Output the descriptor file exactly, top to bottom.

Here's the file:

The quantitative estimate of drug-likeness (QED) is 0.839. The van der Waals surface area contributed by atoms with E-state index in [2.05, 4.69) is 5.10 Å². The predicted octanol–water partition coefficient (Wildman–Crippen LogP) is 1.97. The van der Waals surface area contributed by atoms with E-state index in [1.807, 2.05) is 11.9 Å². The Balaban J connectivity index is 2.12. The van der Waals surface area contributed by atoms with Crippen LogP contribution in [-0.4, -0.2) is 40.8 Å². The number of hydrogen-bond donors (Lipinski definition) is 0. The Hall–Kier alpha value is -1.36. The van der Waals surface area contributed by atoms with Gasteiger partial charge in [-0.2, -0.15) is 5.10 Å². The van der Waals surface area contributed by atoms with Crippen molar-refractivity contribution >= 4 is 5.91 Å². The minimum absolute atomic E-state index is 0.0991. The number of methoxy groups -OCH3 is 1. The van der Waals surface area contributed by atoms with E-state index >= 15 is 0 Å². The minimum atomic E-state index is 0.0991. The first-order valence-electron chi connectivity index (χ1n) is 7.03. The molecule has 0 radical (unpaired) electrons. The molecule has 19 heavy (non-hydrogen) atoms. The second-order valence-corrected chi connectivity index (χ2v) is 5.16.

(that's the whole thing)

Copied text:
The quantitative estimate of drug-likeness (QED) is 0.839. The van der Waals surface area contributed by atoms with E-state index in [2.05, 4.69) is 5.10 Å². The predicted octanol–water partition coefficient (Wildman–Crippen LogP) is 1.97. The van der Waals surface area contributed by atoms with E-state index in [1.807, 2.05) is 11.9 Å². The Balaban J connectivity index is 2.12. The van der Waals surface area contributed by atoms with Crippen LogP contribution in [-0.4, -0.2) is 40.8 Å². The number of hydrogen-bond donors (Lipinski definition) is 0. The Hall–Kier alpha value is -1.36. The van der Waals surface area contributed by atoms with Gasteiger partial charge in [-0.2, -0.15) is 5.10 Å². The van der Waals surface area contributed by atoms with Crippen molar-refractivity contribution >= 4 is 5.91 Å². The minimum absolute atomic E-state index is 0.0991. The number of methoxy groups -OCH3 is 1. The van der Waals surface area contributed by atoms with E-state index >= 15 is 0 Å². The minimum atomic E-state index is 0.0991. The first-order valence-electron chi connectivity index (χ1n) is 7.03. The molecule has 0 radical (unpaired) electrons. The molecule has 19 heavy (non-hydrogen) atoms. The second-order valence-corrected chi connectivity index (χ2v) is 5.16.